If you have recently opened a small trucking company, you’re probably overwhelmed with finding people to perform all of the services for your operations.

You have to find someone to handle compliance for you, you need an insurance provider, Tax Preparer, and you must find someone to plan your routes. Truckers are expected to pay lots of taxes, and most pay them quarterly.

According to Simplex Group – Tax Preparation & Filing, during your first year of operations, an auditor from the Federal Motor Carriers Safety Administration will visit your company to perform your new entrant audit. They will expect your tax records to be filed electronically. If they’re not, you could potentially fail the audit.

You will need a professional accountant or tax preparer to file your taxes.  Knowing what to look for in a tax preparer can be rather confusing.

Experience

Tax Preparer For Truckers
experience

No business wants to hire an accountant who is straight out of college. Whenever you hire an accountant or tax preparer, you should make sure that they have been in business for at least several years.

More to the point, you should look for a tax preparer with experience in the trucking industry. Even independent truckers must pay self-employment taxes for Social Security and Medicaid.

Filing taxes for a trucking company can be complex. The amount of taxes you pay will be determined by everything from your business entity type to the states through which you will travel.

For example, if you travel through New Mexico or Oregon, you will pay more taxes than trucking companies who do not travel through those states.

A person who handles trucking taxes will have to be familiar with the International Fuel Tax agreement as well. The agreement allows truckers to pay their fuel taxes through one office rather than paying taxes to every state they travel through.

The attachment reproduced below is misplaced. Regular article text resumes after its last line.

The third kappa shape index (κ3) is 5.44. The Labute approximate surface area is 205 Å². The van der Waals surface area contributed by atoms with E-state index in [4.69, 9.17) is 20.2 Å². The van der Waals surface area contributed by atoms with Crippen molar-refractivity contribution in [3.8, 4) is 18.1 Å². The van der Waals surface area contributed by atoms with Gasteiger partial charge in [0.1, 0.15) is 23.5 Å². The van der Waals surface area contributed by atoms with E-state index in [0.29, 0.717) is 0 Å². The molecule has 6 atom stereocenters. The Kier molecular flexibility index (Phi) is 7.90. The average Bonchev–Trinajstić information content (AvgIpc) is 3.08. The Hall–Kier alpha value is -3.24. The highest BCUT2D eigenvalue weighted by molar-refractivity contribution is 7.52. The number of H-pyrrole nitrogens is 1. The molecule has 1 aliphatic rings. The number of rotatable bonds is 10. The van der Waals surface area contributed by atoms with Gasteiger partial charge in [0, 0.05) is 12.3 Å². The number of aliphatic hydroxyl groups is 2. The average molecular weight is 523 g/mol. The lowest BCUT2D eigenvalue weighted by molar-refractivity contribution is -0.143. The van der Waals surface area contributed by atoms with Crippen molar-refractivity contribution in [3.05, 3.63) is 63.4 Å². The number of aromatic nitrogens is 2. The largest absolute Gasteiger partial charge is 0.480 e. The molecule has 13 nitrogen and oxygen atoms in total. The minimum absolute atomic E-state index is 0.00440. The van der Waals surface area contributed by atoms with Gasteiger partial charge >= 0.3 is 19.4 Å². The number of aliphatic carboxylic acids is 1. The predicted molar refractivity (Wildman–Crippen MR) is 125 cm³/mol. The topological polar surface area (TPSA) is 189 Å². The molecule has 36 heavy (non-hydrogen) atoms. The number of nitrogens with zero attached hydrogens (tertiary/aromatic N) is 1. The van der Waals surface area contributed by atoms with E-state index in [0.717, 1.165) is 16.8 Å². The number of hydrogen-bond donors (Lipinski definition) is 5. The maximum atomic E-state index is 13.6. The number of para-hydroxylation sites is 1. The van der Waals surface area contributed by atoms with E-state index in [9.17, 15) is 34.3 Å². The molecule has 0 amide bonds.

Their local office will collect the tax and distribute it to the various states.

The IFTA report must be filed right on time. If not, you may face heavy fines. Your tax preparer must understand the law and get everything done on time.

Some companies provide multiple services to truckers, such as compliance and trip planning. It’s best to find a compliance company that also offers tax preparation.

That way, the preparer is certain to understand what the FMCSA and the IRS are looking for.

What Do Their Existing Customers Have To Say

A tax preparer should be able to provide you with references. Internet reviews are not enough.

They may be written by people who work for the accounting firm or by people who write them. You should always try to get a reference from a business around the same size as yours.

What Questions To Ask

Before you hire any tax preparer, there are a few questions you should always ask.

1. How Do You Determine What You Will Charge Me?

How Do You Determine What You Will Charge Me

It’s good to know how much you will be charged to compare them to other tax preparers. It’s also important to know what tax preparation will cost annually.

2. What happens if I get an IRS audit?

A person who prepares your taxes should take responsibility for their work. If you’re audited by the internal revenues service, the tax preparer should be able to answer any questions the auditor has. You should never be fined for a tax preparer’s mistake.

3. When will you complete my tax forms, and will I get to review them?

When will you complete my tax forms, and will I get to review them?

Whenever you do business with anyone, you should ask when you can expect the work to be completed. Tax preparers can become overwhelmed with work, and if they think they can take their time with your account, they just might.

Nobody enjoys paying taxes. However, hiring a qualified tax preparer who knows something about the trucking industry will give you one last thing to worry about.

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Abdul Aziz Mondol is a professional blogger who is having a colossal interest in writing blogs and other jones of calligraphies. In terms of his professional commitments, he loves to share content related to business, finance, technology, and the gaming niche.

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